Building An Estate Plan That Is Right For You

3 times adding a trust to your estate can protect your legacy

The details of an estate plan should be a reflection of someone’s unique circumstances. No two people will need the exact same solutions when planning to protect themselves as they age and establish their legacy when they die.

For some people, a simple will is all that is necessary. For others, additional documents will be a good idea. Trusts are a common inclusion in estate plans, and people add them for numerous different reasons, including the three very common reasons below.

They want to avoid family conflict

When there are major assets in your estate or unique family circumstances, the possibility of someone challenging your last wishes increases. If you have a seven-figure piece of real estate to leave to someone or a business, other family members may feel angry or disappointed about their inheritance, leading to challenges.

Your children could fight amongst themselves or gang up on your new spouse, ultimately reducing the inheritance everyone receives by dragging your estate through probate court. Trusts are often harder to challenge than simple wills, making them a good tool for families with a potential high conflict situation.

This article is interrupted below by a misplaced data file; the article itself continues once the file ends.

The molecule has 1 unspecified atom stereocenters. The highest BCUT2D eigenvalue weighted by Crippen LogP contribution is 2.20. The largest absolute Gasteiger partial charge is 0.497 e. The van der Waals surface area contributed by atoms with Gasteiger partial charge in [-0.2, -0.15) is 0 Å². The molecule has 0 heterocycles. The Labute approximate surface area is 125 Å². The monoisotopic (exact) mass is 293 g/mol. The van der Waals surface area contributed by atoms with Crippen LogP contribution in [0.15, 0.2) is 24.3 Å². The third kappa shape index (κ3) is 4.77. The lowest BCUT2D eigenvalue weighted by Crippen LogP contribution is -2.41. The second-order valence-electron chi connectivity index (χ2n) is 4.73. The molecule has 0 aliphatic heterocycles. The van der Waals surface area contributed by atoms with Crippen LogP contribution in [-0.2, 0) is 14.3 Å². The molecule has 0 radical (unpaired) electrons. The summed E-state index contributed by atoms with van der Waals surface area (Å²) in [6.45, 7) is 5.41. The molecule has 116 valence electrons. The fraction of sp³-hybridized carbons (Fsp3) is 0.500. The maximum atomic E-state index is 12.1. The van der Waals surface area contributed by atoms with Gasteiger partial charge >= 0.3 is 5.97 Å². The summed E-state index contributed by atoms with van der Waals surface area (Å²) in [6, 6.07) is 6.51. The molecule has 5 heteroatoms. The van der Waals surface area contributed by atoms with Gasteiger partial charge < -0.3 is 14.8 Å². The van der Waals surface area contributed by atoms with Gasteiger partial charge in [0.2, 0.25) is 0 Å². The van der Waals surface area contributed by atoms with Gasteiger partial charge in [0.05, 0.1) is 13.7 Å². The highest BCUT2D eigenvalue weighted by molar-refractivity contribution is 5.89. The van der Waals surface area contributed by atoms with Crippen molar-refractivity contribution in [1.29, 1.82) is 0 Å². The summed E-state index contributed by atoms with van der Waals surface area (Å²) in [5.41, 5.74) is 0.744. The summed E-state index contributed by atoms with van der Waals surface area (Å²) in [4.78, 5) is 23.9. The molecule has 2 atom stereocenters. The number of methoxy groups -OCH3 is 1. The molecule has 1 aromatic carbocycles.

They want to protect their property from creditors

Do you think you may run out of retirement savings and die with debt in your name? Do you think you may need Medicaid if you eventually move into a nursing home? Creditors, including Medicaid, could make claims against your estate and consume all the property you wanted to leave behind for your loved one.

Asset protection planning to preserve property from creditor claims both during your life and after your death often involves creating a trust to make it harder for those creditors to access certain property.

They want to avoid tax liability

Big estates involving real estate, investment accounts or business holdings might be subject to federal estate taxes. If you don’t plan ahead to reduce the taxable value of your estate, you could pay as much as 40% to the federal government before your property ever passes to your loved ones. A trust is often an important tool for those hoping to minimize estate taxes.

There are many other scenarios in which a trust would be beneficial, but these are among the most common reasons people decide to add a trust to their estate plan. Reviewing your situation can help you decide if creating a trust will benefit your family.